I received the email message below, ( starting with “good day to you”) a few days ago. My first reaction was excitement, but one friend (artist) tells me it is a fraud.
Have you experienced anything like this being fraudulent?
I am not sure how to proceed. Of course, I will not send her any money for shipping or anything else.
Thanks for any insights you have.
Thanks for the email, and yes, unfortunately, this is a classic fraud. If you Google the wording from the email I am willing to bet you will find other artists who have received the same email. We received a similar email several years ago and, though I suspected it was fraud, went far enough into the process to actually receive the cashier’s check. The amount was for more than the purchase price agreed upon, and, of course, when I checked with the bank, they assured me the check was a forgery. The “client” asked me to send the difference between the sale price and the check amount as a wire transfer, which, of course, I did not do.
This is a particularly cruel fraud because we all want so desperately to sell online, but the old adage, “if it sounds too good to be true . . .” certainly would apply here.
We do make sales from the website all the time, and here is what I’ve observed about legitimate sales vs. fraud attempts:
- Legitimate clients will usually provide a telephone number and other contact info.
- Legitimate inquiries are usually brief – a request for one or two specific bits of information – availability or price, for example.
- Fruads seem to offer a lot of unnecessary explanations and stories.
- Fraudulent emails are usually rife with questionable grammar – the email you received is a classic example.
- Fraudulent emails will usually talk about shipping arrangements having already been made, etc.
- In a fraudulent situation the pieces they are interested in often change without any explanation. If you reply to an email, don’t send back the original email, and ask for them to confirm which pieces they are interested in. More likely than not, the pieces will changed. I suspect that these emails are perpetrated by someone who is sending out thousands of emails – they won’t have any idea which pieces they asked you about originally, and they won’t go to the trouble to go back and figure it out, they’ll just go back to your site and pick new ones.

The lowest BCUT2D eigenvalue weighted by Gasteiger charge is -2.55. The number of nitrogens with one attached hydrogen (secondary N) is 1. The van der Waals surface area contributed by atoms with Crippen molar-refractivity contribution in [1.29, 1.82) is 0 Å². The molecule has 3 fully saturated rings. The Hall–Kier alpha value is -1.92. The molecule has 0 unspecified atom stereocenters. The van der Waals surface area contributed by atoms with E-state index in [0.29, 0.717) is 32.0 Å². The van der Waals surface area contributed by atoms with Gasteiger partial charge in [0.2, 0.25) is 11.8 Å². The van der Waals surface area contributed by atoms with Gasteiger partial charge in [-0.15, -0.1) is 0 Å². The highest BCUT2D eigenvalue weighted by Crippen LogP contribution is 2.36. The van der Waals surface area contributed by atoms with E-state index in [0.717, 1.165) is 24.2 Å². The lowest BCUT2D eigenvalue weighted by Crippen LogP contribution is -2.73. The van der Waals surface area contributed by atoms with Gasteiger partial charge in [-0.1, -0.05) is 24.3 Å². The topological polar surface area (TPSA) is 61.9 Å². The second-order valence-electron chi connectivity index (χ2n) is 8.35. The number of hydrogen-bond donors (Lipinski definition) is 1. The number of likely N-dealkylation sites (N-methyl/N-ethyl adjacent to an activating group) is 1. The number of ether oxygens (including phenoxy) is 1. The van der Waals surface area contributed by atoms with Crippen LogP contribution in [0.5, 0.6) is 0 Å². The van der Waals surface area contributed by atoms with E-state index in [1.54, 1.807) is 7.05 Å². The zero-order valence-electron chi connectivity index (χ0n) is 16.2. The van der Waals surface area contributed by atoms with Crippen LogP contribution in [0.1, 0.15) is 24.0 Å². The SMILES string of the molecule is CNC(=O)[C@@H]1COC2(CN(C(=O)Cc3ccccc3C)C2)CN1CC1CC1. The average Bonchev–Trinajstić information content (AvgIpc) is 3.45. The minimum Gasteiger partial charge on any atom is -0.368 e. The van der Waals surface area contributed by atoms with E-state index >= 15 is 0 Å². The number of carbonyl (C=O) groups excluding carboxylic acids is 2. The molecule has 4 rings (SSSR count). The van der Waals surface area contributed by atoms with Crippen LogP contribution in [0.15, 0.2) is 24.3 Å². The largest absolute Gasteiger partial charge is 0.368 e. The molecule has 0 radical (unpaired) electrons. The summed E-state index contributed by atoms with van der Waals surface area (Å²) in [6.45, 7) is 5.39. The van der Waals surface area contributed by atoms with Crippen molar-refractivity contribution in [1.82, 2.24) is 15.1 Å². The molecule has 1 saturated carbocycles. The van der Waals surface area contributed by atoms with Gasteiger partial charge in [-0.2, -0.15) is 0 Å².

Of course, you still would hate the idea of ignoring a legitimate collector. My solution is to email back and say you would be more than willing to discuss the purchase and ask for a phone number so you can talk about the pieces. I never hear back from the frauds when I ask for a phone number.
> Good day to you.
> I am so excited that I came across of your work on internet search,I am interested in purchasing these creative artworks from you…………………
> Adam and Eve,Second Chance- A New Life,Alternate Dimension and Notice
> Let me know their various prices.and how much discounts are you going to give?I will be happy to have these selected artworks hung in our new home in South Africa.As well,I want you to take out the shipping cost.I have been in touch with a shipping firm that will be shipping other house decoratives.
> We are traveling from our Seattle home to our new apartment as soon as possible.On Paying for the artworks,I will be glad to pay you with a Money Order or Cashier`s check in US funds that can be easily cashed at your local bank,please let me know on how to proceed for the payment of the creative artworks.
> I will await your advise on how to proceed.Have a wonderful day.
> Take care,
Have you experienced similar emails? Did you respond? What happened? Share your experiences in the comments below.
In his Amazon.com best-selling book, Xanadu Gallery owner Jason Horejs shares insights gained over a life-time in the art business.